German soldier Richard Schirrmann wrote in December 1915, “When the Christmas bells sounded in the villages of the Vosges behind the lines …. something fantastically unmilitary occurred. German and French troops spontaneously made peace and ceased hostilities; they visited each other through disused trench tunnels, and exchanged wine, cognac and cigarettes for Westphalian black bread, biscuits and ham. This suited them so well that they remained good friends even after Christmas was over”.
Some will tell you, that the bitterness engendered by continuous fighting made such fraternization all but impossible. Yet there are those who believe that soldiers never stopped fraternizing with their opponents, at least during the Christmas season. Heavy artillery, machine gun, and sniper fire were all intensified in anticipation of Christmas truces, minimizing such events in a way that kept them out of the history books.
Even so, there is evidence of a small Christmas truce occurring in 1916, previously unknown to historians. 23-year-old Private Ronald MacKinnon of Princess Patricia’s Canadian Light Infantry, wrote home about German and Canadian soldiers reaching across battle lines near Arras, sharing Christmas greetings and trading gifts. “I had quite a good Christmas considering I was in the front line”, he wrote. “Christmas Eve was pretty stiff, sentry-go up to the hips in mud of course. … We had a truce on Christmas Day and our German friends were quite friendly. They came over to see us and we traded bully beef for cigars”. The letter ends with Private MacKinnon noting that “Christmas was ‘tray bon’, which means very good.”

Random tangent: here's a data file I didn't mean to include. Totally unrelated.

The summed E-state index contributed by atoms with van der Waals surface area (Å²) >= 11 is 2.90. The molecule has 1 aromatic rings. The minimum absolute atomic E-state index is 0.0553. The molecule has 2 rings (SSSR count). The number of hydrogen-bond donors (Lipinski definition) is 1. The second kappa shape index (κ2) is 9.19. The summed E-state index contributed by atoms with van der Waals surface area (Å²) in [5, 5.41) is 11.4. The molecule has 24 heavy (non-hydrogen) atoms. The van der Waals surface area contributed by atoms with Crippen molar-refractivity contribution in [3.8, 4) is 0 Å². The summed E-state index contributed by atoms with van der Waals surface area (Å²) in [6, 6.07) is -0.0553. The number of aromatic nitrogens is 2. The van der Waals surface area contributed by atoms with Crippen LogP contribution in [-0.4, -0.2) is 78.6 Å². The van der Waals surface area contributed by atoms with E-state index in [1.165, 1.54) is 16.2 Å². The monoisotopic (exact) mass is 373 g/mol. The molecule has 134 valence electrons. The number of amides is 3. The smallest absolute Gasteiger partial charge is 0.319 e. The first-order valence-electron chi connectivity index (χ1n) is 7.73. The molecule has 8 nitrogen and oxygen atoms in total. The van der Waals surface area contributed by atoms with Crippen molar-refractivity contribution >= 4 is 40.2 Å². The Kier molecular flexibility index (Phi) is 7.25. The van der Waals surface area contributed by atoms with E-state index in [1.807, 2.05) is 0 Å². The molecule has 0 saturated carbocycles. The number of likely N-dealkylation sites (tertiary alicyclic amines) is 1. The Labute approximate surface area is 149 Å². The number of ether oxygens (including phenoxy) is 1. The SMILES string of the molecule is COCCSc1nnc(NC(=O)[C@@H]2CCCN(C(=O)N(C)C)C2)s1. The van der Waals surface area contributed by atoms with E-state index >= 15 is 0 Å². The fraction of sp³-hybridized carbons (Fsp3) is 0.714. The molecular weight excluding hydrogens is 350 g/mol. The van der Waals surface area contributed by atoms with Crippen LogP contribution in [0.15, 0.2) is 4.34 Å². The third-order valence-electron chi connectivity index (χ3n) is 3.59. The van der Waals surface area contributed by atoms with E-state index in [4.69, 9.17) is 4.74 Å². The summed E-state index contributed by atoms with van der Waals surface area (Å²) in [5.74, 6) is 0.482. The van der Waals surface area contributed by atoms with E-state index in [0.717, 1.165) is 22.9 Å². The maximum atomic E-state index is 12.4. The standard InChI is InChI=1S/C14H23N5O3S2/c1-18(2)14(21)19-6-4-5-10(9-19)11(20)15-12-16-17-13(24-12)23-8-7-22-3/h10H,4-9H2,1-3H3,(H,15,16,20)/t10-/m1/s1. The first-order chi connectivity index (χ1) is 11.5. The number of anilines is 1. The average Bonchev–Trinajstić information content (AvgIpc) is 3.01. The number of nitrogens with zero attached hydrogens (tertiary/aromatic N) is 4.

Private Ronald MacKinnon of Toronto Ontario, Regimental number 157629, was killed barely three months later on April 9, 1917, during the Battle of Vimy Ridge.
The Man He Killed
BY THOMAS HARDY
“Had he and I but met
By some old ancient inn,
We should have sat us down to wet
Right many a nipperkin!
“But ranged as infantry,
And staring face to face,
I shot at him as he at me,
And killed him in his place.
“I shot him dead because —
Because he was my foe,
Just so: my foe of course he was;
That’s clear enough; although
“He thought he’d ‘list, perhaps,
Off-hand like — just as I —
Was out of work — had sold his traps —
No other reason why.
“Yes; quaint and curious war is!
You shoot a fellow down
You’d treat if met where any bar is,
Or help to half-a-crown.”